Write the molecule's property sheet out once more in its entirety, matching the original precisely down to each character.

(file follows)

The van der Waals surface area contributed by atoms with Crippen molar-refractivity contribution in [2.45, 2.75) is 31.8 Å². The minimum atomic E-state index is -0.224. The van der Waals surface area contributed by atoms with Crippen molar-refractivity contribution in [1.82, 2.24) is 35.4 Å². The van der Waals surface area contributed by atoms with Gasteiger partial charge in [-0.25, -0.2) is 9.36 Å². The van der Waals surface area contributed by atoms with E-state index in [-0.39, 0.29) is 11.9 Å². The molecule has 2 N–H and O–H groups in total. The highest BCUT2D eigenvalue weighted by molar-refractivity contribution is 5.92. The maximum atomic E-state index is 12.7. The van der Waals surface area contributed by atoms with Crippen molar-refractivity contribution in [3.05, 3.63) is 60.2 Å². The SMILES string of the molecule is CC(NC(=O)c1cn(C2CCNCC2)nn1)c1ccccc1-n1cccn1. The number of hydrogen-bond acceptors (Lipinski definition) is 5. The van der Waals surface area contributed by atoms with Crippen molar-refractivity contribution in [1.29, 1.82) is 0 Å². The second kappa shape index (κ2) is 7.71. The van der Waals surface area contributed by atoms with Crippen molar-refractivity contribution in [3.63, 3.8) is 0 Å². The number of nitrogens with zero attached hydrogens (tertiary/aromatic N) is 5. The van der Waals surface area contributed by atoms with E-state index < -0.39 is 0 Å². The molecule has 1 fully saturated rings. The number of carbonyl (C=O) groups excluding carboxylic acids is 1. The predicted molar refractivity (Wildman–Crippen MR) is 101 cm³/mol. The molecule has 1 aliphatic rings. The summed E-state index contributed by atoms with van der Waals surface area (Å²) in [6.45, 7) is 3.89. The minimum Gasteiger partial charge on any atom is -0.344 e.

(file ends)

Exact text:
The van der Waals surface area contributed by atoms with Crippen molar-refractivity contribution in [2.45, 2.75) is 31.8 Å². The minimum atomic E-state index is -0.224. The van der Waals surface area contributed by atoms with Crippen molar-refractivity contribution in [1.82, 2.24) is 35.4 Å². The van der Waals surface area contributed by atoms with Gasteiger partial charge in [-0.25, -0.2) is 9.36 Å². The van der Waals surface area contributed by atoms with E-state index in [-0.39, 0.29) is 11.9 Å². The molecule has 2 N–H and O–H groups in total. The highest BCUT2D eigenvalue weighted by molar-refractivity contribution is 5.92. The maximum atomic E-state index is 12.7. The van der Waals surface area contributed by atoms with Crippen molar-refractivity contribution in [3.05, 3.63) is 60.2 Å². The SMILES string of the molecule is CC(NC(=O)c1cn(C2CCNCC2)nn1)c1ccccc1-n1cccn1. The number of hydrogen-bond acceptors (Lipinski definition) is 5. The van der Waals surface area contributed by atoms with Crippen molar-refractivity contribution in [1.29, 1.82) is 0 Å². The second kappa shape index (κ2) is 7.71. The van der Waals surface area contributed by atoms with Crippen molar-refractivity contribution in [3.63, 3.8) is 0 Å². The number of nitrogens with zero attached hydrogens (tertiary/aromatic N) is 5. The van der Waals surface area contributed by atoms with E-state index < -0.39 is 0 Å². The molecule has 1 fully saturated rings. The number of carbonyl (C=O) groups excluding carboxylic acids is 1. The predicted molar refractivity (Wildman–Crippen MR) is 101 cm³/mol. The molecule has 1 aliphatic rings. The summed E-state index contributed by atoms with van der Waals surface area (Å²) in [6.45, 7) is 3.89. The minimum Gasteiger partial charge on any atom is -0.344 e.